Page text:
One of my uncles in the Netherlands has asked me to work on translating his testimony from Dutch to English. In it he refers to a pivotal event in his childhood. He was not quite five years when on March 18, 1943 the house he was living in was destroyed by a bomb dropped by the Allies who had been aiming for a German military target.
This incident, which occurred about one year before my mother’s birth, has been part of a story of providence carried by the family since World War II. Every one of the family members was guarded from the catastrophe.
Both of my grandparents were at home at the time, since my grandfather was dealing with an illness. Shortly after my grandmother had taken their eight month-old daughter out of her crib to sit her with “Papa” on the couch, the bomb fell on the house and pieces of debris landed in her crib. The family, including my uncle, fled the house without injury.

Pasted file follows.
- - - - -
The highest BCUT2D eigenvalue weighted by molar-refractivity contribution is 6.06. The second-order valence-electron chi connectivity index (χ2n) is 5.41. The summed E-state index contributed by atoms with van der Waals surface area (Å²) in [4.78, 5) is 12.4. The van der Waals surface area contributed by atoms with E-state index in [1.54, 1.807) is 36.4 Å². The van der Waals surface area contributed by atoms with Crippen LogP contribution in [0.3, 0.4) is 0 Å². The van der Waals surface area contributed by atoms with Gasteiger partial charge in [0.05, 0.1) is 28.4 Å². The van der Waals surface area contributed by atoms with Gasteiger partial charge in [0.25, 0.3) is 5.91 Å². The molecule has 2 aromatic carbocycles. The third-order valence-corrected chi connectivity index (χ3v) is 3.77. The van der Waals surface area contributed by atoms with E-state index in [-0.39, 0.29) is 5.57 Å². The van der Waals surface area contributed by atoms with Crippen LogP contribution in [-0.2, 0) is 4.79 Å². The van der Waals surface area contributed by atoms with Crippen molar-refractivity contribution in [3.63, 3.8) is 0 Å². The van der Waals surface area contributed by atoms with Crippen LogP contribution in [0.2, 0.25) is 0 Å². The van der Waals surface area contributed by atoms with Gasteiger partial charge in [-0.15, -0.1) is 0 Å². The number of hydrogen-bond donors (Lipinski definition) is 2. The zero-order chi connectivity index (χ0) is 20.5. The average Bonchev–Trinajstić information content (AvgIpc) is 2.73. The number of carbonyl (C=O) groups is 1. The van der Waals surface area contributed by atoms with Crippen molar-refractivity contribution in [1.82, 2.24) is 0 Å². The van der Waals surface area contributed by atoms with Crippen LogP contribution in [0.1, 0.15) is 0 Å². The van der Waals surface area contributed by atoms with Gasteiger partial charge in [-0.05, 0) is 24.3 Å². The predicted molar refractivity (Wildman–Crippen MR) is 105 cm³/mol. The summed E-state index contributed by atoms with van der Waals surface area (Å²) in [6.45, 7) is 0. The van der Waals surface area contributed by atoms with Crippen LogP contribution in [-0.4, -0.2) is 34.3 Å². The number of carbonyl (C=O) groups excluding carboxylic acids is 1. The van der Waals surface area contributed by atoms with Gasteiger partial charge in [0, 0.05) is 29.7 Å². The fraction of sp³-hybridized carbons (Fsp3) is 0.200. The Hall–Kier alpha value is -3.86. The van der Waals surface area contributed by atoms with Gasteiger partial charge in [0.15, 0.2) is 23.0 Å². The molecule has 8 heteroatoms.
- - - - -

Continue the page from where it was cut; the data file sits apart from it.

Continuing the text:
One older brother had been sent to the store with a ration coupon for cookies, but he heard a plane overhead and was afraid to go inside. That store was leveled and all inside perished.
Two other children were at school, which was untouched. Arriving home at the end of the day, they found the ruined remains of their house and were sure they had become orphans. Bystanders were able to tell them where the family had fled and they were again reunited.
Why were some spared and not others? This is a question that cannot be answered except that God does not play favourites. His purposes for the individuals who were spared was not finished yet.